Elon Musk is excited about lithium batteries as “the new oil”

In the year 2023, a mineral that plays a crucial role in the manufacturing of electric vehicle batteries has garnered a significant amount of attention from industry leaders. The CEO of Tesla (TSLA), Elon Musk, has gone on record describing lithium batteries as “the new oil” and earlier this year, he urged entrepreneurs to focus on producing more lithium to address concerns regarding a refining capacity “choke point.”

Musk emphasized his point by saying, “Instead of making a picture sharing app, please refine lithium,” during Tesla’s earnings call in April. Subsequently, oil giant ExxonMobil (XOM) announced its plans to extract lithium in southern Arkansas, aiming to become a key supplier of the material.

Demand Set to Double:

The demand for lithium is expected to double worldwide between 2025 and 2030 as more consumers opt for electric vehicles. According to research carried out by Goldman Sachs, EVs are projected to constitute about half of new car sales around the world by 2035. In the US, the market share for EVs recently reached a record high of 7.9%, with sales in the third quarter of the year showing a nearly 50% increase as compared to the previous year, totaling 313,000 units.

The US government has set a goal of having 50% of all new vehicle sales be electric by 2030. The Inflation Reduction Act (IRA) passed by the Biden administration offers $7,500 tax credits to qualifying house holds, thereby incentivizing the adoption of electric vehicles.

Graham Harris, the chairman of Surge Battery Metals (NILI.V), which is responsible for developing a lithium claystone project in Elko County, Nevada, pointed out that while there is a significant amount of lithium available, the process of extracting it is quite different. The US, at present, only produces about 1% of the global lithium supply. Harris believes that the focus in the upcoming years should be on developing a domestic lithium supply.

Prices Falling with Demand:

In contrast to the rising demand for electric vehicles, 2023 has seen a decrease in the demand for lithium, leading to a downward trajectory in prices. Although the critical silvery-white soft metal is not traded on a major exchange, the prices in China, where they are made public, indicate a steep decline year to date. After reaching all time highs and going beyond $80,000 per metric ton in 2022, the prices of lithium have plunged below $20,000 in November. Albemarle (ALB), a lithium producer based in North Carolina, reduced its full year guidance for 2023 due to “softer” market pricing.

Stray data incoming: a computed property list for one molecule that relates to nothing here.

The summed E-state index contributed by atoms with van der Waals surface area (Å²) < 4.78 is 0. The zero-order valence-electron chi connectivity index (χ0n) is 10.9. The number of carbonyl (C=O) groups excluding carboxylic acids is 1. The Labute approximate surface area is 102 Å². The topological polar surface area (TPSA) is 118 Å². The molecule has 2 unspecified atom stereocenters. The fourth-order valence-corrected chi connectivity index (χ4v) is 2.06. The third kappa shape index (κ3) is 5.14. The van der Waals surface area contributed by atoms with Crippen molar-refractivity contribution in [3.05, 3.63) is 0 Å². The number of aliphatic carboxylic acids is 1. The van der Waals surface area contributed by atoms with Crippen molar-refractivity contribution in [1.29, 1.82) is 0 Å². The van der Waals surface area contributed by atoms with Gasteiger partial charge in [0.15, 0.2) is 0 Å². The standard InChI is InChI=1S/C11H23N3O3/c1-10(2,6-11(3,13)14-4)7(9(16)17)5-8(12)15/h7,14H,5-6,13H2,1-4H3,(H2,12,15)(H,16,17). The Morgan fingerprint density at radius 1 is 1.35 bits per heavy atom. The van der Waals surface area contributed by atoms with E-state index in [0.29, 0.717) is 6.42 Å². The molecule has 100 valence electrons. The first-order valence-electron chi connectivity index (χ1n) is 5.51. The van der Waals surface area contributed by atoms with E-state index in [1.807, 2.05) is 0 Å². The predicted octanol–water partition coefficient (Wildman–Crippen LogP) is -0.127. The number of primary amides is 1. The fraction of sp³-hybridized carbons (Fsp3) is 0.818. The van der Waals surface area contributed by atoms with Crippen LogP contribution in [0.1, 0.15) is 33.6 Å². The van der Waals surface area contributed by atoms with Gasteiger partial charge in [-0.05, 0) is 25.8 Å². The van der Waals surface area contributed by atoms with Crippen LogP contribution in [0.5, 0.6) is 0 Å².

Kent Masters, the CEO of Albemarle, expressed concerns about the potential challenges for the growth of EVs in the US. Reduced EV forecasts, coupled with high interest rates and affordability concerns, are expected to translate into a decrease in lithium demand growth, with UBS analyst Joshua Spector and his team predicting a decline from 30% to 22% in 2024.

Seeking Independence:

The increased focus on lithium in the US stems from the country’s ambition to achieve battery independence, as much of the world’s refinery of the lightweight metal takes place in China. The country’s battery manufacturers supply an estimated 80% of cells worldwide. Despite the ambitions, Irina Tsukerman, the president of market research and geopolitical risk advisory Scarab Rising, has a low view of America’s prospects for the critical mineral. She believes that in the very long term, the future of lithium is doomed due to the difficulties involved in its refinement process, which has essentially become a monopoly of China.

Meanwhile, some car makers are working on developing technologies that could potentially replace lithium in the long run. Chinese EV maker BYD plans to construct a $1.4 billion sodium-ion battery plant, and Sweden’s Northvolt AB recently announced a major breakthrough by developing a battery without critical minerals in it.

Scalability a Key Issue:

Harris, of Surge Battery Metals, does not anticipate a shift in the demand for lithium anytime soon, as the commercial viability and scalability of lithium-ion technology has made it the technology of choice. He did, however, note that while another technology may eventually surpass lithium-ion in the future, this change is not expected to occur in the near future.

Ines Ferre, a senior business reporter for Yahoo Finance, highlighted the importance of ongoing tracking of the latest stock market news and events. Additionally, she emphasized the value of staying updated on the latest financial and business news from Yahoo Finance.

In conclusion, the attention on lithium batteries as “the new oil”, is driven by the growing demand for electric vehicles, has become a focal point for industry leaders and policymakers. Both the US and global markets are making steady progress towards achieving substantial adoption of electric vehicles, shaping the landscape for the future of lithium in the car and technology industries worldwide.

Designer Vision to use plant based ‘leather’ in electric vehicles for a more sustainable alternative.



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